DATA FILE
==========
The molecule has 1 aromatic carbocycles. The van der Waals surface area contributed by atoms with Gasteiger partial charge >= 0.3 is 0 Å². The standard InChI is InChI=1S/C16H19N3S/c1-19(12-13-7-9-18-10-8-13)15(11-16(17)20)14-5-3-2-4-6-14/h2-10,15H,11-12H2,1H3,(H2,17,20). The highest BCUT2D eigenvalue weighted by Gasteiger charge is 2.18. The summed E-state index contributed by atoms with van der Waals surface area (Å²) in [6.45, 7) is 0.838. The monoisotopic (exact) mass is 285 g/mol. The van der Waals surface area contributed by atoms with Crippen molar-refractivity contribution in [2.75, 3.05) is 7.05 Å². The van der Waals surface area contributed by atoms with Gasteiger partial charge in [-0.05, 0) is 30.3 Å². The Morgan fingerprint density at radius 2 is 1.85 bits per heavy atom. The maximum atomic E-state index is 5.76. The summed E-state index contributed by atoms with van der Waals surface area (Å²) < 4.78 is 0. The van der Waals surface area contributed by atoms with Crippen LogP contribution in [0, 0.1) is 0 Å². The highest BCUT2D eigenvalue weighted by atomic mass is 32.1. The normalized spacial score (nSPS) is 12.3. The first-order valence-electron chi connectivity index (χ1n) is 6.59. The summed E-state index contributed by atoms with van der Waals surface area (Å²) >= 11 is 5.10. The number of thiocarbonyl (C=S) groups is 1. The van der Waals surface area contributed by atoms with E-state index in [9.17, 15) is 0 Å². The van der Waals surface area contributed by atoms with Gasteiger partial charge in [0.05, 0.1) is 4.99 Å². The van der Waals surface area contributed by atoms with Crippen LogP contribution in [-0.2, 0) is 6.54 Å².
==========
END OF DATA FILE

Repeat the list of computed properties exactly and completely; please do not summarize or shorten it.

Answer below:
The molecule has 1 aromatic carbocycles. The van der Waals surface area contributed by atoms with Gasteiger partial charge >= 0.3 is 0 Å². The standard InChI is InChI=1S/C16H19N3S/c1-19(12-13-7-9-18-10-8-13)15(11-16(17)20)14-5-3-2-4-6-14/h2-10,15H,11-12H2,1H3,(H2,17,20). The highest BCUT2D eigenvalue weighted by Gasteiger charge is 2.18. The summed E-state index contributed by atoms with van der Waals surface area (Å²) in [6.45, 7) is 0.838. The monoisotopic (exact) mass is 285 g/mol. The van der Waals surface area contributed by atoms with Crippen molar-refractivity contribution in [2.75, 3.05) is 7.05 Å². The van der Waals surface area contributed by atoms with Gasteiger partial charge in [-0.05, 0) is 30.3 Å². The Morgan fingerprint density at radius 2 is 1.85 bits per heavy atom. The maximum atomic E-state index is 5.76. The summed E-state index contributed by atoms with van der Waals surface area (Å²) < 4.78 is 0. The van der Waals surface area contributed by atoms with Crippen LogP contribution in [0, 0.1) is 0 Å². The highest BCUT2D eigenvalue weighted by atomic mass is 32.1. The normalized spacial score (nSPS) is 12.3. The first-order valence-electron chi connectivity index (χ1n) is 6.59. The summed E-state index contributed by atoms with van der Waals surface area (Å²) >= 11 is 5.10. The number of thiocarbonyl (C=S) groups is 1. The van der Waals surface area contributed by atoms with E-state index in [9.17, 15) is 0 Å². The van der Waals surface area contributed by atoms with Gasteiger partial charge in [0.05, 0.1) is 4.99 Å². The van der Waals surface area contributed by atoms with Crippen LogP contribution in [-0.2, 0) is 6.54 Å².